On Underhand Free Throws and Work Family Balance for Dads
Rick Barry shot underhand free throws. (creative commons)
Rick Barry shot underhand free throws. What we working dads can learn from this example.
One of the oddest things about world-class NBA players is that some of them are terrible free-throw shooters. Free-throws should be one of the easiest aspects of the game- the shot is always the same distance and no one is trying to guard you. Even so, some great players, mostly big-men such as Shaquille O’Neal, DeAndre Jordan and Dwight Howard, make less than 50% of their free-throws. This means fewer points and a reduced chance to win. In fact, opposing teams have made a habit of intentionally fouling poor free throw shooters near the end of close games, often resulting in the player having to be taken out of the game during crunch-time, hurting their teams chance at victory. The term for this was called “Hack a Shaq.”
But it doesn’t have to be this way.
In fact, there is a better way to shoot free throws than the typical overhead technique. And every player who makes less than 65% or so of his free throws should use it. But they don’t. Why?
Because the better way is using underhand free throws, which, to many, looks unmanly- and is often termed “shooting granny style.” This, despite the fact that one of the greatest NBA players of all-time, Rick Barry, used this technique to great success. In fact, Rick Barry led the NBA in free-throw percentage for seven seasons using his underhand free throw technique! Why aren’t there more who imitate his style?*
Wilt Chamberlain was one of the greatest players of all-time despite shooting 51% from the free throw line. He briefly used the underhand free throw technique and made 28 of 32 free throws during his record-breaking 100 point game. He then stopped shooting underhand because, as he once wrote:
“I felt silly. Like a sissy.”
“One best way” thinking persists despite there being an at-least-equally effective alternative. And this alternative is eschewed because it is deemed unmanly. Sound familiar?
The same dynamic seems to operate when it comes to work-family balance for working dads. There’s the traditional path- as a working dad, you love your kids and take care of your family, but work comes first. Your spouse, even if she works, becomes the primary parent and you become the helper. You don’t talk too much about family while at work, and keep your use of leave and flexibility under the radar.
And, for lots of dads, especially those with traditional values, this works perfectly fine. Just like the traditional overhead way works well for most good free-throw shooters in the NBA.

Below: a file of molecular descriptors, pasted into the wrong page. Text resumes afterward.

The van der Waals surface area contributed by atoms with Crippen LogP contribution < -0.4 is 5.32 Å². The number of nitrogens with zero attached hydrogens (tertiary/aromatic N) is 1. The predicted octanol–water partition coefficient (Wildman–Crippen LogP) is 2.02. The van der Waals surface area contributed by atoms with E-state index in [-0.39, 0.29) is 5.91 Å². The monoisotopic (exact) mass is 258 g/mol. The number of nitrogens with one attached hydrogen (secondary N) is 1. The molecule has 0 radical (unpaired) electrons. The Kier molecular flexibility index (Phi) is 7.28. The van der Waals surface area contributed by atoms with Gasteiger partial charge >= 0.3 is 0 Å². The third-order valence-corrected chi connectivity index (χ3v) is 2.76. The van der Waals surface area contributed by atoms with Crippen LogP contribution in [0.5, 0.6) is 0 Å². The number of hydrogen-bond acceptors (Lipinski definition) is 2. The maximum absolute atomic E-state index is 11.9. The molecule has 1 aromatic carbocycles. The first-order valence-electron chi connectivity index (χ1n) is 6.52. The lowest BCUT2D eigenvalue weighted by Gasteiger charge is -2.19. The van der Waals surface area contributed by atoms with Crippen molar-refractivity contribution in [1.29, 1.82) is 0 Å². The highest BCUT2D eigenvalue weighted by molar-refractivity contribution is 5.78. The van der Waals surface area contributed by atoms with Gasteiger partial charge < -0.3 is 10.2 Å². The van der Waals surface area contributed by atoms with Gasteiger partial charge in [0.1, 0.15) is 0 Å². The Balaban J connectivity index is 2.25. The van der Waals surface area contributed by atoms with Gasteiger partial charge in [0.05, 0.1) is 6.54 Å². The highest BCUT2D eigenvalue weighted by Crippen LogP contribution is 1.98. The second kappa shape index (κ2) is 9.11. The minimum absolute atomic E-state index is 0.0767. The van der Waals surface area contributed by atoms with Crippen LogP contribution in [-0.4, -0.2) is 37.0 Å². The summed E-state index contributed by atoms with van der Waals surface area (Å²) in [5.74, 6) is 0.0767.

But this dynamic doesn’t work for everyone. The alternative approach- being a more overtly hands-on dad- is best for many dads and their families. But many dads don’t follow this route because social pressure and employer culture considers this style of fatherhood to be “unmanly” – just like underhand free throws.
Many frustrated dads would do better by thinking differently about their roles at work and at home and making a conscious choice that works best for them even if it goes against the grain. Yes, there will be some “Mr. Mom” comments, befuddled in-laws or skeptical bosses, but you only have one opportunity with your kids’ childhoods. For men who have options in terms of finances and careers, many would do well to chart their own path. Sure, it may seem awkward at first. Underhand free throws do, as well.
In fact, Canyon Barry, Rick’s youngest son who played collegiate basketball and shot underhand free throws, states it very plainly:
“Why should a player be able to tell his boss, the people who are paying him multimillions of dollars, that he’s not willing to try to do something to make himself better, which is going to make the team better?”
I’d put it slightly differently- Why wouldn’t a smart manager try different techniques to get the best out of employees?
I strongly believe that more employers need to value and embrace multiple kinds of work-family arrangements to better suit their different types of employees. In many cases, it is managerial pressure that restricts employees to one approach- just like with underhand free throws. Thankfully, many large companies are starting to make progress, but still, too many dads are constrained in their work-family choices.
So, why don’t we see more alternatives for working dads? The same reason we see almost no one shoot underhand free throws. As Canyon Barry says:
“I don’t know whether it’s their egos or they’re just not willing to change. It’s crazy.”
What do you think about looking unmanly? or underhand free throws? Any stories to share? Let’s discuss in the comments.
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* As I was preparing this post, a friend told me that Malcolm Gladwell discussed this very topic in his podcast. Check it out for more detail.